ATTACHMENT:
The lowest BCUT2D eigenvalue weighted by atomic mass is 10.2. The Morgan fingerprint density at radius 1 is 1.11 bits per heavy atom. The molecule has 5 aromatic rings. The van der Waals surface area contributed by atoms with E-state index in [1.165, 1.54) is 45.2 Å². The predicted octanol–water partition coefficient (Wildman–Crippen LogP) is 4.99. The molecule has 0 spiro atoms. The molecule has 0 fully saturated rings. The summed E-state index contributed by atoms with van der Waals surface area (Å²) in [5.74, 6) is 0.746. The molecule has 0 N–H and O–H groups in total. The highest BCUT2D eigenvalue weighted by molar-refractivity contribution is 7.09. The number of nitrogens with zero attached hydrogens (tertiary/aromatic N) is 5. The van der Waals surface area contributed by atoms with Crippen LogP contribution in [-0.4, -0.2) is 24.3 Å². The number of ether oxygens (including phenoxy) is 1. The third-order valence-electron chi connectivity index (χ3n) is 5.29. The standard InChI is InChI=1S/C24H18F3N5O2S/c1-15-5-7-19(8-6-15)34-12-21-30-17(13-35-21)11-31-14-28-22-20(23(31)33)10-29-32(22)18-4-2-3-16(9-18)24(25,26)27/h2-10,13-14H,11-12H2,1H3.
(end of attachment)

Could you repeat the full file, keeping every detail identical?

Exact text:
The lowest BCUT2D eigenvalue weighted by atomic mass is 10.2. The Morgan fingerprint density at radius 1 is 1.11 bits per heavy atom. The molecule has 5 aromatic rings. The van der Waals surface area contributed by atoms with E-state index in [1.165, 1.54) is 45.2 Å². The predicted octanol–water partition coefficient (Wildman–Crippen LogP) is 4.99. The molecule has 0 spiro atoms. The molecule has 0 fully saturated rings. The summed E-state index contributed by atoms with van der Waals surface area (Å²) in [5.74, 6) is 0.746. The molecule has 0 N–H and O–H groups in total. The highest BCUT2D eigenvalue weighted by molar-refractivity contribution is 7.09. The number of nitrogens with zero attached hydrogens (tertiary/aromatic N) is 5. The van der Waals surface area contributed by atoms with Crippen LogP contribution in [-0.4, -0.2) is 24.3 Å². The number of ether oxygens (including phenoxy) is 1. The third-order valence-electron chi connectivity index (χ3n) is 5.29. The standard InChI is InChI=1S/C24H18F3N5O2S/c1-15-5-7-19(8-6-15)34-12-21-30-17(13-35-21)11-31-14-28-22-20(23(31)33)10-29-32(22)18-4-2-3-16(9-18)24(25,26)27/h2-10,13-14H,11-12H2,1H3.